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I wonder why a command that executes commands from a file in the current shell is named source. I can't see a relation between run commands in the current shell and the meaning of the english word source. Is there a history behind that name?

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    Not english native, but leo translation to german from "to source sth." = "etw. beziehen" is exactly what I understand from what the command does. – pLumo Jul 12 at 13:51
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    I believe (i.e., always assumed) it is to stand in contrast to invoking a subshell to execute the commands in a file: sh file.sh vs. source file.sh. Emphasizing that the file is taken as the source of input (stdin) for the current shell. – L. Scott Johnson Jul 12 at 13:55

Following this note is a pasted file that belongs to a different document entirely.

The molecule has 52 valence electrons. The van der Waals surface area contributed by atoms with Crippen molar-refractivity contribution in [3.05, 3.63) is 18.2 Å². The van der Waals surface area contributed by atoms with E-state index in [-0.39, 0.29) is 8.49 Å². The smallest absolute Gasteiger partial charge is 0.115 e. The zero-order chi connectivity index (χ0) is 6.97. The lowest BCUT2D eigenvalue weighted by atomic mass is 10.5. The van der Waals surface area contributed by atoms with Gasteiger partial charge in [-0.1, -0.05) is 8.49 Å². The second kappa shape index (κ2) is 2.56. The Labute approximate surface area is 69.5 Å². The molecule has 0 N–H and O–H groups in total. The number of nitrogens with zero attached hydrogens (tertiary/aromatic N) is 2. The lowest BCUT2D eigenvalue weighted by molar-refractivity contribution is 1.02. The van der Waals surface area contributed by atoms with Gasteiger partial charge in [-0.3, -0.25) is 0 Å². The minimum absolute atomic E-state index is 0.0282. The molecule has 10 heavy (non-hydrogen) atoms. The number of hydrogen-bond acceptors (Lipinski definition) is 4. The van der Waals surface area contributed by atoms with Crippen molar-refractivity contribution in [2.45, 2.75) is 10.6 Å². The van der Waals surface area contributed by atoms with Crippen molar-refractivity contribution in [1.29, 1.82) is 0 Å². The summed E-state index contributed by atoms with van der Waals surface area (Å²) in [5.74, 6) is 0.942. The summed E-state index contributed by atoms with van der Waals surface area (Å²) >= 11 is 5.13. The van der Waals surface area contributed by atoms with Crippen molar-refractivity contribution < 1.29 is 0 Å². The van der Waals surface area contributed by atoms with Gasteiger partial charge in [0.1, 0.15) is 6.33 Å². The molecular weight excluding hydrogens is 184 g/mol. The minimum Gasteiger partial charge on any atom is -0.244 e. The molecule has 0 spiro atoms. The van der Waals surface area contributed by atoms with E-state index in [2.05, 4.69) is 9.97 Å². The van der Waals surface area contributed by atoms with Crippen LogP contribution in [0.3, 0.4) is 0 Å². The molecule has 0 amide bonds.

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A shell’s purpose is to read commands and execute them, whether that’s interactively or from a script. In that context, I’ve always thought of source as specifying the source of the commands the shell should execute (reverting to the current source once it’s finished).

Bill Joy (who introduced source in the C shell) defined the command thus:

The source command causes the shell to read commands from a specified file. It is most useful for reading files such as .cshrc after changing them.

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From Lexico, the Oxford Dictionary site:

source

VERB [WITH OBJECT]

  1. Obtain from a particular source.

Isn't that exactly what this command is doing? Obtaining variable, alias and function definitions, and other shell settings, from a particular file?

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